Gobin v. Gobin: Imputing Income for Child Support

This case deals with the imputation of income for child support. Imputing income is when the judge finds that the amount of income the payor parent is claiming is not a fair reflection of their income. As a result, the judge attributes income that is either based on an estimated income that reflects the payor’s capability of earning (which means the payor has the ability/skill to make this income, but deliberately chooses not to) or the Court will use actual figures if they exist (e.g. when the payor leaves a higher paying position for a lower paying position with no valid reason other than to evade paying higher support).

The Mother in this case was asking that the payor Father’s income be imputed at $90,000.00 per annum. However, the Father wanted to pay child support based on his actual income of $25,000.00 per annum. The Mother argued that the Father was purposely under-employing himself as he had earned a Software Engineering Degree and decided to work as a security guard instead. The Father argued that his actual income of $25,000.00 per annum should be used to determine his child support obligation.

According to Section 19(1)(a) of the Child Support Guidelines,
(1) the court may impute such amount of income to a parent or spouse as it considers appropriate in the circumstances, which circumstances include, (a) the parent or spouse is intentionally under-employed or unemployed, other than where the under-employment or unemployment is required by the needs of any child or by the reasonable educational or health needs of the parent or spouse.

The onus of establishing intentional unemployment or under-employment rests on the Mother (person requesting the imputation of income). In order to establish intentional under-employment or unemployment and impute income, there is a three part test to satisfy.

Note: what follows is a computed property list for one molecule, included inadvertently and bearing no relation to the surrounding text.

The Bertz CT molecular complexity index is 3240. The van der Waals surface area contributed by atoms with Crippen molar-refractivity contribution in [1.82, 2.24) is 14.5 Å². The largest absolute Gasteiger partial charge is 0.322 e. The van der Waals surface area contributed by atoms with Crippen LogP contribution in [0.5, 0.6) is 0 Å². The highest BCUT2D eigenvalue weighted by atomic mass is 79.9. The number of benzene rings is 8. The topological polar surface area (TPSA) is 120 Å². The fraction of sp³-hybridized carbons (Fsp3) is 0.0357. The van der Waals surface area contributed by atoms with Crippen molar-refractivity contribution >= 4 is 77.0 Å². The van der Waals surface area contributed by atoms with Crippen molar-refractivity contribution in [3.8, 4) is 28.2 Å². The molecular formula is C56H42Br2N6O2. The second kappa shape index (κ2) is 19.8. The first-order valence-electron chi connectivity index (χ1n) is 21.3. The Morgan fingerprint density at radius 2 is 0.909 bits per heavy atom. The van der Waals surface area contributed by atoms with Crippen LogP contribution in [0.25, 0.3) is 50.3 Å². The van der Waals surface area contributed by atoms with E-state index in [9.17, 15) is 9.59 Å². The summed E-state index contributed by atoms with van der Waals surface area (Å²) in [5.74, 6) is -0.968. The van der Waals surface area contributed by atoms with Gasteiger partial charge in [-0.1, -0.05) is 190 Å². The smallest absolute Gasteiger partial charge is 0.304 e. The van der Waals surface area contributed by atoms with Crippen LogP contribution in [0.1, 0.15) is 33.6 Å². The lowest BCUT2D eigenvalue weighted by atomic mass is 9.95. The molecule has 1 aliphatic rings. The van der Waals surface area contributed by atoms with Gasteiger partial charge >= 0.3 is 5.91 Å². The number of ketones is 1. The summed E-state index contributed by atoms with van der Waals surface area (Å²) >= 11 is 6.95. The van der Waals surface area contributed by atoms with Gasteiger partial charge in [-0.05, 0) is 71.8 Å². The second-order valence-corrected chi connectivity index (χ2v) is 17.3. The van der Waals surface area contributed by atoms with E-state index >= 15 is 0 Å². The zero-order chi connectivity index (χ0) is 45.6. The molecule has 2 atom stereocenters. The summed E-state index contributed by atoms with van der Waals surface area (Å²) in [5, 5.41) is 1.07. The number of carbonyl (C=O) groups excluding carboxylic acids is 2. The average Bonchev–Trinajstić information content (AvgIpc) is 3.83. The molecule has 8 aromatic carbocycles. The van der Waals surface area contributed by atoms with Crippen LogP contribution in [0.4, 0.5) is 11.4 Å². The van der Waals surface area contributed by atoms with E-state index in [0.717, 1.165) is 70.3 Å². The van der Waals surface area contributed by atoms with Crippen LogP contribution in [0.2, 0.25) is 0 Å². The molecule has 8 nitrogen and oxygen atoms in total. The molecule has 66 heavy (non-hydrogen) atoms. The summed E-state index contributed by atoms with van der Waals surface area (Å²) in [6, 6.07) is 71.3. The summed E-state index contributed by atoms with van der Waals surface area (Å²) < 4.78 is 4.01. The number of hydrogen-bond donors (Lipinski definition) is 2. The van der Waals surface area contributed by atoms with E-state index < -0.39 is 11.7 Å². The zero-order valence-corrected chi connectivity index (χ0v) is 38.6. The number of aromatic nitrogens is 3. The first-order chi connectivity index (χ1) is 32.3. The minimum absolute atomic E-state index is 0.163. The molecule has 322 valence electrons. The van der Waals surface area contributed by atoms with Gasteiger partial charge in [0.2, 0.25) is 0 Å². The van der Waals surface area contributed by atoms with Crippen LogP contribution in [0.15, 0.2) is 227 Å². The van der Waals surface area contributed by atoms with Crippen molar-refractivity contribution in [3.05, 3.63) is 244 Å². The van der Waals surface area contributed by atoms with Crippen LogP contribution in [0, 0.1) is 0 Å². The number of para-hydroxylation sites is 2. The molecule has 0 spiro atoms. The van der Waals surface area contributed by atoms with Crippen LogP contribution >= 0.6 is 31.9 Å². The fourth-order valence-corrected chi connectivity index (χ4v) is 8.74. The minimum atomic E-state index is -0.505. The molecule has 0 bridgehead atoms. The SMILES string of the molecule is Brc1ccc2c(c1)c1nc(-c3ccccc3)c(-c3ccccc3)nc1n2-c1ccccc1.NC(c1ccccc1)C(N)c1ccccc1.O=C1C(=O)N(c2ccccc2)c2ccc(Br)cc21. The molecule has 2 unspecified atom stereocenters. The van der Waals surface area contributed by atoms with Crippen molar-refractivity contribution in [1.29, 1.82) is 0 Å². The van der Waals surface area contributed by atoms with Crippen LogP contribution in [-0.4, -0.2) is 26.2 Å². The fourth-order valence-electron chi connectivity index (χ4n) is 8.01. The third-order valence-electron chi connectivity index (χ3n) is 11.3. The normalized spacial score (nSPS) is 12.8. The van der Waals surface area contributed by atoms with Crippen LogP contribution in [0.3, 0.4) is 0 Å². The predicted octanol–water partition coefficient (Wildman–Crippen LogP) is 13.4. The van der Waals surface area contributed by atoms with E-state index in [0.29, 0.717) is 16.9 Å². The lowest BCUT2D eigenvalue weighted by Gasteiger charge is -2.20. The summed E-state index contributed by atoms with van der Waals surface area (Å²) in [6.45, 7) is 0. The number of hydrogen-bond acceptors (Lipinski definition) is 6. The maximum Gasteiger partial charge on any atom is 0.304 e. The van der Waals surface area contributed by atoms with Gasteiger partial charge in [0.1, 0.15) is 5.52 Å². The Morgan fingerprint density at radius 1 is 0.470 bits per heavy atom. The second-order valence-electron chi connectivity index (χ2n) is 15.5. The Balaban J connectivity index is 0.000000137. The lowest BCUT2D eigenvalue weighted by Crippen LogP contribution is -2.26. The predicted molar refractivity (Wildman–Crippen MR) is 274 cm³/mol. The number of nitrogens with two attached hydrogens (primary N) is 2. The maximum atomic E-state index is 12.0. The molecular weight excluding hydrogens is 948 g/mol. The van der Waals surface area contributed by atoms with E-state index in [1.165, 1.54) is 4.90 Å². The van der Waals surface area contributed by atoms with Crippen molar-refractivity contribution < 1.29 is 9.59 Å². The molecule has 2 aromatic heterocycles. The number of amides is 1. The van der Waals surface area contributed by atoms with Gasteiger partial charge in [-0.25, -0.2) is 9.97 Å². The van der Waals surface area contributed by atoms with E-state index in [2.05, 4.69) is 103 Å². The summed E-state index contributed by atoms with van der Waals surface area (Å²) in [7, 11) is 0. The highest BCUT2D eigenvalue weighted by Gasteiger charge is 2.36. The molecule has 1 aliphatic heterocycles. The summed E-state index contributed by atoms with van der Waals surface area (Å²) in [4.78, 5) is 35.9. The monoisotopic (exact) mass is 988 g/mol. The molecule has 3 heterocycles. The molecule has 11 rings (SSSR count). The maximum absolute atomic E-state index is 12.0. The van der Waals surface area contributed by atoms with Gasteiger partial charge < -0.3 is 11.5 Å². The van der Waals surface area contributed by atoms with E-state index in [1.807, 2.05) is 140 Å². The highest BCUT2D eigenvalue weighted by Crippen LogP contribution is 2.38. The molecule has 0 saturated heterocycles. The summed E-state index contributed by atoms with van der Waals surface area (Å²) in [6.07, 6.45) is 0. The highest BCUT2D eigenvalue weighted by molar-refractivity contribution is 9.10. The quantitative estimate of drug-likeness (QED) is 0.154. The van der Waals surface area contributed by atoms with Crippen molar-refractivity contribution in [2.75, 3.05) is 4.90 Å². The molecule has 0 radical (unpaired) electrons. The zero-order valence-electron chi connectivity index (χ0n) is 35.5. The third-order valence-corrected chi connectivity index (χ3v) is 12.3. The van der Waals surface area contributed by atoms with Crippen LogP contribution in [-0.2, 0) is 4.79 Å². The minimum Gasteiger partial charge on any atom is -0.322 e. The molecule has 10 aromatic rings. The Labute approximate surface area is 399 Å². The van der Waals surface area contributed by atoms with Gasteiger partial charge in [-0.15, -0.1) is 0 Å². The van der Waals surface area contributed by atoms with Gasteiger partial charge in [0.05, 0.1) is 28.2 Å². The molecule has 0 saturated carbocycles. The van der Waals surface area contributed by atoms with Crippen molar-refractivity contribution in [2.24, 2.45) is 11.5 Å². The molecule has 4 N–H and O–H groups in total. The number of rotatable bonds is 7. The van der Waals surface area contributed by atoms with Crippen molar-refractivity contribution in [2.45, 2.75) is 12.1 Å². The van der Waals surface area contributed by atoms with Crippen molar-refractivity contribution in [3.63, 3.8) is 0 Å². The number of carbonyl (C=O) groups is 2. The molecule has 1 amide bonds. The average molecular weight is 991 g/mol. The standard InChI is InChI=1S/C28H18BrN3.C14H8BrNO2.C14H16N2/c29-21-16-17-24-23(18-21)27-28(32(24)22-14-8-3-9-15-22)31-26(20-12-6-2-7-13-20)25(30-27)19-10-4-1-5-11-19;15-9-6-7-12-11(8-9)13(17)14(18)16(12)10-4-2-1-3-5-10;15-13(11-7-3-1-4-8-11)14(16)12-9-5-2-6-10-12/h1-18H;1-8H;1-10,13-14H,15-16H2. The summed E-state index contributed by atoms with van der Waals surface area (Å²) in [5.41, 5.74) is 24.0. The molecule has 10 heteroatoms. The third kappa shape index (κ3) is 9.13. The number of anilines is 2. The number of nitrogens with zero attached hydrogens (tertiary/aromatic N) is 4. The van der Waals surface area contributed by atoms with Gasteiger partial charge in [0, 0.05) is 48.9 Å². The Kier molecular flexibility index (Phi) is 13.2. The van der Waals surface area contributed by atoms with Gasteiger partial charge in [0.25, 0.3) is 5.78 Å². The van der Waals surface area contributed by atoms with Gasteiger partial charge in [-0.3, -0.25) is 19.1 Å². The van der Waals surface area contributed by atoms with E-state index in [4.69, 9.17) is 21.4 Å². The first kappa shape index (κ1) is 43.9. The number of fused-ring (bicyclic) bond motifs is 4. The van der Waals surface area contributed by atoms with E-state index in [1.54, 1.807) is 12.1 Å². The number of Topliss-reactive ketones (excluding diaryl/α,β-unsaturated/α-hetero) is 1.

1. Whether the payor is intentionally under-employed or unemployed – for instance, if he or she chooses to earn less than what he or she is capable of earning. The Court must look at whether the act is voluntary and reasonable;
  2. Whether there is a reasonable justification for the underemployment – If the payor is intentionally under-employed, is this by virtue of his/her reasonable educational needs, the needs of the child of the marriage or reasonable health needs; and
  3. If there is no reasonable excuse for the payor’s under-employment, what income should properly be imputed? The court considers the payor’s capacity to earn income in light of their employment history, age, education, skills, health, available employment opportunities and the standard of living earned during the parties’ relationship. Basically, the court looks at the amount of income the party could earn if he/she worked to capacity.

The defence available for avoiding an imputation of income is to show that the under-employment is reasonable. A parent is able to take a job with less income so long as the decision is reasonable. The ideal way of exemplifying reasonableness is through providing evidence that shows such under-employment is meant for

  1. educational needs,
  2. the needs of the child or
  3. health needs.

The Father claimed he no longer pursed a career in software engineering because of his carpal tunnel syndrome. The problem with his claim is he lacked medical evidence to prove his health need. Also, the Father claimed he wanted to get a Master’s degree and a Ph.D. in software engineering, yet again, he lacked evidence to show that he would go through with this plan (e.g. registering for courses).

At the end of the day, the Court found that the three part test was satisfied. The Court decided that the best evidence to support the amount of imputation of income was presented by the Father. The Father stated that based on his training in software engineering being at entry-level, his education, and the job market for the computer industry, his income should be imputed at $45,000.00-$50,000.00 per annum and the court relied on this amount.

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